What social distancing does to a brain
Scientists discover a neuropeptide that reflects the current state of a fish's social environment (2020-12-02)

Bluestar Genomics, UChicago publish whole genome map of key biomarker for detecting cancer
Bluestar Genomics, an innovative company leading the development of next-generation epigenomic approaches to cancer detection, and University of Chicago today announce the publication of a genome-wide 5-hydroxymethylcytosine (5hmC) map across multiple human tissue types. The study, published in the peer-reviewed journal Nature Communications, demonstrated the robust performance of 5hmC as a global biomarker for the detection of multiple serious illnesses, such as cancer and various chronic diseases. (2020-12-02)

Tweaking carotenoid genes helps tomatoes bring their a-game
Researchers led by the University of Tsukuba demonstrated that Target-AID gene editing technology can be used to simultaneously introduce single-base changes into multiple genes in tomatoes. Using this technique, the researchers altered three genes associated with carotenoid accumulation, resulting in elevated levels of carotenoids, particularly lycopene, in the resulting tomato lines. This technology will allow tomato breeders to introduce multiple advantageous gene changes into elite commercial cultivars, bypassing lengthy back-crossing steps between generations. (2020-12-01)

Vitamin D regulates calcium in intestine differently than previously thought
A Rutgers study has discovered that vitamin D regulates calcium in a section of the intestine that previously was thought not to have played a key role. The findings have important implications on how bowel disease, including ulcerative colitis and Crohn's disease, may disrupt calcium regulation. (2020-12-01)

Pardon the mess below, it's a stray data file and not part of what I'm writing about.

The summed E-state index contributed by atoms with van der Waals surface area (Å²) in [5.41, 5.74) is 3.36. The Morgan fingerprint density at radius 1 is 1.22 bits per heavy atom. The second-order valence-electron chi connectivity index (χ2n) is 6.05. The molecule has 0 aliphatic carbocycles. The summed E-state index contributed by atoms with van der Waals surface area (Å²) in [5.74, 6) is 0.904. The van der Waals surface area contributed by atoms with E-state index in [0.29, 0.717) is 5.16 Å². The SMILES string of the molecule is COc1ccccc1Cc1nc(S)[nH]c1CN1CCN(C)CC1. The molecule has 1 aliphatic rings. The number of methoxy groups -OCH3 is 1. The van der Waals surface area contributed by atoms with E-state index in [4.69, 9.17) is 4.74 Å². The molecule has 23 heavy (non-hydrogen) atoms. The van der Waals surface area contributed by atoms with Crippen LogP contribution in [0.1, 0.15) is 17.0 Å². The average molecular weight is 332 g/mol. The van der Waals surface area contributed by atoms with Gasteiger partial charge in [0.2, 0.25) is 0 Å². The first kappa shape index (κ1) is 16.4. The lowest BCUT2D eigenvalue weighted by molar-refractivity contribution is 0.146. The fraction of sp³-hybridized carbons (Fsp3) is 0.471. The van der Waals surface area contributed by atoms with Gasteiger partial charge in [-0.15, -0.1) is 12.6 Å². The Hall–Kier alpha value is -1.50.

New cyberattack can trick scientists into making toxins or viruses -- Ben-Gurion University researchers
The researchers found that accessibility and automation of the synthetic gene engineering workflow, combined with insufficient cybersecurity controls, allow malware to interfere with biological processes within the victim's lab, closing the loop with the possibility of an exploit written into a DNA molecule. (2020-11-30)

Scientists develop new gene therapy for eye disease
Scientists from Trinity College Dublin have developed a new gene therapy approach that offers promise for one day treating an eye disease that leads to a progressive loss of vision and affects thousands of people across the globe. The study, which involved a collaboration with clinical teams in the Royal Victoria Eye and Ear Hospital and the Mater Hospital, also has implications for a much wider suite of neurological disorders associated with ageing. (2020-11-26)

Defined blockade
The addition and removal of methyl groups on DNA plays an important role in gene regulation. In order to study these mechanisms more precisely, a German team has developed a new method by which specific methylation sites can be blocked and then unblocked at a precise time through irradiation with light (photocaging). As reported in the journal Angewandte Chemie, the required regent is produced enzymatically, in situ. (2020-11-24)

Study: gut hormones' regulation of fat production abnormal in obesity, fatty liver disease
Gut hormones play an important role in regulating fat production in the body. One key hormone, released a few hours after eating, turns off fat production by regulating gene expression in the liver, but this regulation is abnormal in obesity, researchers at the University of Illinois Urbana-Champaign found in a new study. (2020-11-24)

Study: Clean Air Act saved 1.5 billion birds
US pollution regulations meant to protect humans from dirty air are also saving birds. So concludes a new continentwide study published today in The Proceedings of the National Academy of Sciences. Study authors found that improved air quality under a federal program to reduce ozone pollution may have averted the loss of 1.5 billion birds during the past 40 years. (2020-11-24)